For the physical tests, it’s better to finish within the desired time.
That’s because large groups move slower and are prone to delays like people showing up past the meet-up time or talking too long at the bathroom breaks.
3. Consider how many people you’re expecting (tour capacity)
How many people are you expecting to take part in the walk?
If you’ve organized similar tours before, this shouldn’t be challenging to estimate.
Having a rough idea of how many people you’re expecting helps determine how big your groups will be. If the guests are too many, consider getting other tour guides to help you manage them. In such cases, ensure that the additional guides have researched and understood the area as much as you have.
4. What should people bring/not bring (let them know in advance)
Once you’ve understood the route and created the final plan, come up with a registration list. This is a detailed guide on what your clients should bring during the tour.
They include things like tracksuits and sports shoes, packed lunch (if you’re not providing any), drinking water, tents (if you’re going camping), and identification documents. Do not assume that your clients are aware of anything or that some things are obvious; write everything you think may be necessary for the tour and send the list on time or at checkout.
5. Will you be providing lunch? (any perks?)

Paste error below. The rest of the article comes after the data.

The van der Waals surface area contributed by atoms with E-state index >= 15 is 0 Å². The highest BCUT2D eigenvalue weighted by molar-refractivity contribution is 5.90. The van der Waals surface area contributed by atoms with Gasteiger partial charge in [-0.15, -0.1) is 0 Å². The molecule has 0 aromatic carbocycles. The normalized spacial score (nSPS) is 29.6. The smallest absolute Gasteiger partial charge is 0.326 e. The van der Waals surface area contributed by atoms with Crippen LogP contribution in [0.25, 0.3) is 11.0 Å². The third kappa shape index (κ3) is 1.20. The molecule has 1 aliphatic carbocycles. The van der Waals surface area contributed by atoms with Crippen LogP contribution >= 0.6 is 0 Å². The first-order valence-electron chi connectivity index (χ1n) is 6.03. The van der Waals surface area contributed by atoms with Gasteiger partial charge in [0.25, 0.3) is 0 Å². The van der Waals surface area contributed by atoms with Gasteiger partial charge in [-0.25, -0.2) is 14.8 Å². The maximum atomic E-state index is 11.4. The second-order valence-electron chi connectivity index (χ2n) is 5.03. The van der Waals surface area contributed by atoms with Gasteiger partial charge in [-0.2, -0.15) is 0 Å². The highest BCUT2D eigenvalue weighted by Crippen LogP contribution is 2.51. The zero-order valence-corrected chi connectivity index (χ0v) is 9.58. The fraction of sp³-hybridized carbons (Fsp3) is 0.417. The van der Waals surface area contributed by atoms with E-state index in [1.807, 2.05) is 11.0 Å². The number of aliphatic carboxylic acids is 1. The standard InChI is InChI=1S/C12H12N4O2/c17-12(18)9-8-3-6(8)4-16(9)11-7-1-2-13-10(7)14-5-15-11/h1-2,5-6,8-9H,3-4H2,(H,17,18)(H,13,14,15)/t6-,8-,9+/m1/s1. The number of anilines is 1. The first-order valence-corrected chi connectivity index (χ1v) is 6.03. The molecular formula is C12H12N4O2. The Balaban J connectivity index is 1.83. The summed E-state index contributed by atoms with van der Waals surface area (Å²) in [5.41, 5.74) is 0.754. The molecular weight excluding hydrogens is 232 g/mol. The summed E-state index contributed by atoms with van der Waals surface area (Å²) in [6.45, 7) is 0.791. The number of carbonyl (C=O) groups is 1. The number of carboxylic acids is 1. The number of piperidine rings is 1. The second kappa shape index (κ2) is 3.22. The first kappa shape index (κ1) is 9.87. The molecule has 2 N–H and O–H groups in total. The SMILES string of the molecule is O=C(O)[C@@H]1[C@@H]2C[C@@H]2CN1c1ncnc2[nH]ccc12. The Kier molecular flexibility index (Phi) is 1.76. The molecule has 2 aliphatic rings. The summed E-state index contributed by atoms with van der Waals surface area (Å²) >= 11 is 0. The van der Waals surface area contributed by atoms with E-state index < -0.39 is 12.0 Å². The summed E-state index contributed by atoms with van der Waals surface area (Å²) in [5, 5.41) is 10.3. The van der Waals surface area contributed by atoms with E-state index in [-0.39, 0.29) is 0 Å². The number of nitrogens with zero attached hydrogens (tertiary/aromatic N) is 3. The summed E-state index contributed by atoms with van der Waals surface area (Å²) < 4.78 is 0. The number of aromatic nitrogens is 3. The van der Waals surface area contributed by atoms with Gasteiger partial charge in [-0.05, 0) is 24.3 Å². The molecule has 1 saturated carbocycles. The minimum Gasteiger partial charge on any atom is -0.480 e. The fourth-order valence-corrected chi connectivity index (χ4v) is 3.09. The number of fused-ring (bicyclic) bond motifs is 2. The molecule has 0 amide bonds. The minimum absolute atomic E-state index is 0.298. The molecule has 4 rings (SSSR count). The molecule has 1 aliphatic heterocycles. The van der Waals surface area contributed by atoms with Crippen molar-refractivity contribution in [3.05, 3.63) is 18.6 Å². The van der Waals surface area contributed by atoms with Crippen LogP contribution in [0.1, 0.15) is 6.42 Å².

If there’s an area that most walking tour planners overlook, then it’s making clear of any meal plans. Most clients will assume that the registration fee automatically covers lunch and snacks.
You don’t want to find yourself in the middle of tens of hungry people expecting you to give them food, and you have none.
So, if you don’t intend to provide lunch, inform your guests in advance. Remind them about this a few times to ensure that you’re all on the same page. If you’re offering lunch, you might still want to tell the clients so that they don’t carry excess food that will go to waste.
6. The walking tour’s pricing (group deals?)
With all the logistics sorted, you should now decide how you’ll price the walking tour. Conduct thorough market research on past tours like the one you plan to have and how they were priced. Consider having group prices, coupon codes, and referral discounts to encourage customers to promote the walk to their peers.
Another successful pricing strategy is creating discounted company packages as an incentive for local organizations to buy tickets for their members.
7. Will you offer gift certificates?
A small gesture like offering to produce certificates of participation to your customers can encourage several people to take part in the tour. Given that there are very many free walking tours out there, it’s these small things that will set yours apart.
You can even have certificates and branded merchandise for the most active participants. The baseline is to show your clients that you appreciate them for being part of your tour.